Linda W. Braun is an education technology consultant with LEO: Librarians & Educators Online. She provides training and consulting to schools, libraries, and other educational institutions on how to integrate technology successfully. She is also an adjunct faculty member at Simmons College Graduate School of Library and Information Science, where she teaches courses on Web development and teen services. Linda has written books for ALA Editions, Neal-Schuman, Libraries Unlimited, and Information Today. She is also a TAG Team Tech columnist for Voices of Youth Advocates, and was blog manager for YALSA from 2006 through 2009.
Risky Business: Taking and Managing Risks in Library Services for Teens—print/e-book Bundle
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- Table of Contents
- About the Authors
Do we add that edgy urban novel to our teen collection? Should we initiate social networking? What about abandoning Dewey for a bookstore arrangement? Change is risky business, but librarians must be prepared to initiate change to best serve teens. YA service innovators Linda W. Braun, Hillias J. Martin, and Connie Urquhart explain how to be smart about taking risks without shying away from them. They offer concrete advice for
- Laying the groundwork for change in key areas such as collection building and programming
- Including technology components as part of traditional services, such as booktalks, information literacy instruction, and book discussion groups
- Effectively gaining support from administrators and colleagues
A resource list highlights articles and websites about risk in libraries, risk management, and teens and risk taking. In addition, appendixes offer YALSA's competencies for serving youth and YALSA's white papers, which discuss the importance of teen literature, the need to include young adult services in library school curricula, and the need for dedicated space and teen services staff in public libraries. Real-world examples of risky change in action from librarians and authors of YA lit enrich this exploration of a topic rarely discussed in depth, but central to YA services in school and public libraries today.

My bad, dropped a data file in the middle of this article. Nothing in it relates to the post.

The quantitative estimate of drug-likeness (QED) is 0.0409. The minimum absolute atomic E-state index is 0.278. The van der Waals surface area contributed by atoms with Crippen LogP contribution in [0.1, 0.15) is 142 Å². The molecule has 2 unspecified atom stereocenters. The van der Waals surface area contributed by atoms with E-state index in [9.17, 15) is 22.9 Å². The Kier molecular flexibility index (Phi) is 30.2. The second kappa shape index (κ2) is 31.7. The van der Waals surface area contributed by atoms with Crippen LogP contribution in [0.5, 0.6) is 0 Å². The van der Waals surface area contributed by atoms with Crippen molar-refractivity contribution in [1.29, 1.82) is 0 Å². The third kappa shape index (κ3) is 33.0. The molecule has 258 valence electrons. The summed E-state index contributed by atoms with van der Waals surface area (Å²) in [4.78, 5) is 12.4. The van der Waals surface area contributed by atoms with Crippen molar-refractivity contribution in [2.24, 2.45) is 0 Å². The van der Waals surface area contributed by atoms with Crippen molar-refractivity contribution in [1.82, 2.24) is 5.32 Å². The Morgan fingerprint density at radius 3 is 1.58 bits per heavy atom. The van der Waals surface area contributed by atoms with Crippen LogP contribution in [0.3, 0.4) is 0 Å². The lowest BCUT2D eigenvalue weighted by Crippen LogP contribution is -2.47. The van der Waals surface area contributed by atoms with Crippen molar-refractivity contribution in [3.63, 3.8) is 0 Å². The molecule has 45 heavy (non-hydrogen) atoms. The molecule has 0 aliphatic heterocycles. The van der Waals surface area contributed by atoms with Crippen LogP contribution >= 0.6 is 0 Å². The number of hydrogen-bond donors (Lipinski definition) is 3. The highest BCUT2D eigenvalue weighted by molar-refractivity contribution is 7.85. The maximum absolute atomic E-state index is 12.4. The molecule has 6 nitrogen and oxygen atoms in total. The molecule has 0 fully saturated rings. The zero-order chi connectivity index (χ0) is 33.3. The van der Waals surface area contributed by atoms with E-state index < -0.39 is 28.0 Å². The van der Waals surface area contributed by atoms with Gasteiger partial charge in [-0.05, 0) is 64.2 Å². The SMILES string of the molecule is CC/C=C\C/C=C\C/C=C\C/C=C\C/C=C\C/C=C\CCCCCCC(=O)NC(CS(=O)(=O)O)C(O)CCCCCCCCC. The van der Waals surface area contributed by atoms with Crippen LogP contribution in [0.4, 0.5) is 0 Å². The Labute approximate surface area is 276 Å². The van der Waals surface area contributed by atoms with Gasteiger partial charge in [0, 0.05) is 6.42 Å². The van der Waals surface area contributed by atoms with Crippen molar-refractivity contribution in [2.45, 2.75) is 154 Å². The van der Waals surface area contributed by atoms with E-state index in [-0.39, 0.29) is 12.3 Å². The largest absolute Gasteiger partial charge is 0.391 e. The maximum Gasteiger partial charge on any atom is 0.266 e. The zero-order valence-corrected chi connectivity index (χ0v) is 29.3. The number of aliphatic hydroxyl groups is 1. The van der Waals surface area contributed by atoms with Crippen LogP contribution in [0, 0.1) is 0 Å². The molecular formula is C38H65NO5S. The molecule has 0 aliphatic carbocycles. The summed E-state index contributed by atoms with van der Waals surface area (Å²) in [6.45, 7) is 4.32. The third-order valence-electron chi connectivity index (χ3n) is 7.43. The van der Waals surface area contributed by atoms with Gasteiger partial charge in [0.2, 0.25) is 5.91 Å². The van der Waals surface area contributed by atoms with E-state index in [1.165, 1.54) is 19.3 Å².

Chapter 1 The What and Why of Risk Taking in Teen Services
Chapter 2 Risk-Worthy Collections
Chapter 3 Risk-Worthy Collections: What Authors Have to Say
Chapter 4 Risks in Programming: A Necessity
Chapter 5 Technology: A Risk Worth Taking
Chapter 6 Selling Risk to Administration and Colleagues
Chapter 7 Risky Career Moves
Chapter 8 Teens as Risky Role Models
A Meet the Risk Takers
B Risky Decision Making: Assessing Risk Readiness
C Risky Decision Making: Is This a Risk Worth Taking?
D Forty Developmental Assets for Adolescents Ages Twelve to Eighteen
E Resources That Support Smart Risk Taking
F YALSA White Papers
G Young Adults Deserve the Best: YALSA's Competencies for Librarians Serving Youth